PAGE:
Obama Has Finally Become Dick Cheney

His administration wants to jail James Risen, a reporter who exposed Bush-era wrongdoing, if he doesn't reveal one of his sources

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In Barack Obama's rise to national prominence, when he criticized the Bush Administration for its false claims about WMDs in Iraq, its torture of detainees, and its illegal program of spying on American citizens without warrants, he owed a particular debt of gratitude to a New York Times national security reporter. In a series of scoops as impressive as any amassed during the War on Terrorism, James Risen reported in 2004 that the CIA failed to tell President Bush about relatives of Iraqi scientists who swore that the country had abandoned its weapons program; the same year, he was first to reveal that the CIA was waterboarding detainees in Iraq; and in 2005, he broke the Pulitzer Prize winning story about the secret NSA spying program.

These scoops so embarrassed and angered the Bush Administration that some of its senior members wanted Risen to end up in jail. They never managed to make that happen. But President Obama might. He once found obvious value in Risen's investigative journalism. Its work that would've been impossible to produce without confidential sources and an ability to credibly promise that he'd never reveal their identities. But no matter. The Obama Administration is now demanding that Risen reveal his source for a 2006 scoop about CIA missteps in Iran. If he refuses to cooperate, which is his plan, he faces the possibility of jail time.

Somewhere, Dick Cheney is smiling.

To understand why, a bit of history is required. Risen's national security reporting generally, and especially his scoop about the NSA's warrantless wiretapping, exposed illegal acts at the highest levels of government. Bush Administration officials speculated about having Risen tried and imprisoned for violating the Espionage Act, secretly surveilled his phone calls, and singled him out for harassment even when he was writing the same stories as other national security journalists, he reports in a sworn affidavit filed last week in a Virginia district court. "I was told by a reliable source that Vice President Dick Cheney pressured the Justice Department to personally target me because he was unhappy with my reporting and wanted to see me in jail," the affidavit states. "An organized campaign of hate mail from right wing groups with close ties to the White House was launched, inundating me with personal threats. Meanwhile, protestors supporting the Bush Administration picketed my office."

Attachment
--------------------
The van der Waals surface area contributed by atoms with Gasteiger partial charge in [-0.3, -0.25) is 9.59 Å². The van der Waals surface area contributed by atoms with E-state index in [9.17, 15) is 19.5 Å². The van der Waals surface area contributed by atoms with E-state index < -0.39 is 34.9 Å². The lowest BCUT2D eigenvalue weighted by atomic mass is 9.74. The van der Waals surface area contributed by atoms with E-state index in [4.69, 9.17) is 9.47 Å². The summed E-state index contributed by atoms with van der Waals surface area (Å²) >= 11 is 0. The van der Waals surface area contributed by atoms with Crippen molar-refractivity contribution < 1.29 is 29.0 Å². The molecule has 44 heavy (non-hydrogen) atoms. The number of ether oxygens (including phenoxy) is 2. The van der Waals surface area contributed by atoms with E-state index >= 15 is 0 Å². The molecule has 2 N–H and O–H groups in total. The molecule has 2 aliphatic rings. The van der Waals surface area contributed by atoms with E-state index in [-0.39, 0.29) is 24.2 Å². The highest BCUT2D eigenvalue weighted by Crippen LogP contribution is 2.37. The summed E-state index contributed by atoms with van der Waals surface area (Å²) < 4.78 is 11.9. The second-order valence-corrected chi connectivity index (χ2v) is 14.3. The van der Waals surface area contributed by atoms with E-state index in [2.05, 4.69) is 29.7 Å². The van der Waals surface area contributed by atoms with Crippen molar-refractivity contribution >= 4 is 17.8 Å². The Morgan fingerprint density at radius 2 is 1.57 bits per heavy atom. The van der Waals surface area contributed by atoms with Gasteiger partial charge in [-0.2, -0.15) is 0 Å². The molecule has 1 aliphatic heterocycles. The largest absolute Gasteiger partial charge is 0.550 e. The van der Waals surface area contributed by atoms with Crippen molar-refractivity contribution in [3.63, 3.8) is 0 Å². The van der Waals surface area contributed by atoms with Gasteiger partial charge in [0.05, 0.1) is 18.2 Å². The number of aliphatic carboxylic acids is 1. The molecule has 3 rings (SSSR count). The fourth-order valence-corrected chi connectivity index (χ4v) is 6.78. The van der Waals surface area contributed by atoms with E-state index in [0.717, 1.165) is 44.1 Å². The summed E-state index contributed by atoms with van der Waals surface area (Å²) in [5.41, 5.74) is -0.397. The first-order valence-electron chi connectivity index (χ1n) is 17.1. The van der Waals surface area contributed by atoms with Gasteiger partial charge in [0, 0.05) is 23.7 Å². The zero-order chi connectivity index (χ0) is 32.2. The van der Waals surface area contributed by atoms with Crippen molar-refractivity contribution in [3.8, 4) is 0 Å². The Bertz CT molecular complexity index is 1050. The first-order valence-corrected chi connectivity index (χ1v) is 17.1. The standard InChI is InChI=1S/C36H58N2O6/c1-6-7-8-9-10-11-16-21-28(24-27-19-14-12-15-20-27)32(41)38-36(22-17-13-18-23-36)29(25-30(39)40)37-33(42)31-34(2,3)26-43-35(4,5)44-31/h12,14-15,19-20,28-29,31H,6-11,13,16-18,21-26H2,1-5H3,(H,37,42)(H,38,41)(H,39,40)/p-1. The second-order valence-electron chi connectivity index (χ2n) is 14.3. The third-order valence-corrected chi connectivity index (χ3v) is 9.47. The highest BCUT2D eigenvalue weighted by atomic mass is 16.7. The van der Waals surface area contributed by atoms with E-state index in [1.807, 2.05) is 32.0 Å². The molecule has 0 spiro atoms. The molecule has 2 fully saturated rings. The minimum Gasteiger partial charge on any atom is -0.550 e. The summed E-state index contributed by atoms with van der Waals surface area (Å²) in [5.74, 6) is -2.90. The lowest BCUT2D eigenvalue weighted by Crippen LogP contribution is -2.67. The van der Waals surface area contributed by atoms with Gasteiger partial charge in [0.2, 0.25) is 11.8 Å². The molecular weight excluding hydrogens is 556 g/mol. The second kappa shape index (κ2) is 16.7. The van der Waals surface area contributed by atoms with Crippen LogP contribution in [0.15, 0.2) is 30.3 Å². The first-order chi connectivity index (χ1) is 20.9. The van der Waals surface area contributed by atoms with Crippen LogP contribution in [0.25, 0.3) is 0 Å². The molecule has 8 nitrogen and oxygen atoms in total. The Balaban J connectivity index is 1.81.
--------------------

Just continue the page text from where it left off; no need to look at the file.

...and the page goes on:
In 2006, Risen expanded on his newspaper reporting in a book entitled "State of War: The Secret History of the CIA and the Bush Administration." Its a chapter of that book that concerns us here:

In Chapter 9 of State of War, I reported on Operation Merlin, an intelligence operation in 2000 during the Clinton Administration that was intended to stall - but which may have actually helped - Iran in its efforts to develop a nuclear weapons program. The plan behind Merlin was to have a former Russian scientist provide Iranian officials with faulty nuclear blueprints. The CIA hoped that based on those flawed plans, Iran would build an inoperable nuclear weapon....

As reported in Chapter 9, Merlin was deeply flawed and mismanaged from the start. First, the flaws in the nuclear blueprints were so obvious that the Russian scientist noticed them within minutes of seeing the plans. When the scientist explained this to his CIA handlers, they inexplicably refused to call off the operation and simply told him that he should go ahead and deliver the plans to the Iranians.

On January 24, 2008, the Bush Administration subpoenaed Risen, insisting that he reveal the confidential source for that chapter. Like any good reporter who promises confidentiality, he was prepared to go to jail rather than do so, and guessed that was the Bush Administration's intent all along. "I believe that this investigation started as part of an effort by the Bush Administration to punish me and silence me," Risen states. "In fact, the first subpoena issued to me was the culmination of a prolonged campaign against me by the Bush Administration and its supporters."

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Conor Friedersdorf is a staff writer at The Atlantic, where he focuses on politics and national affairs. He lives in Venice, California, and is the founding editor of The Best of Journalism, a newsletter devoted to exceptional nonfiction.

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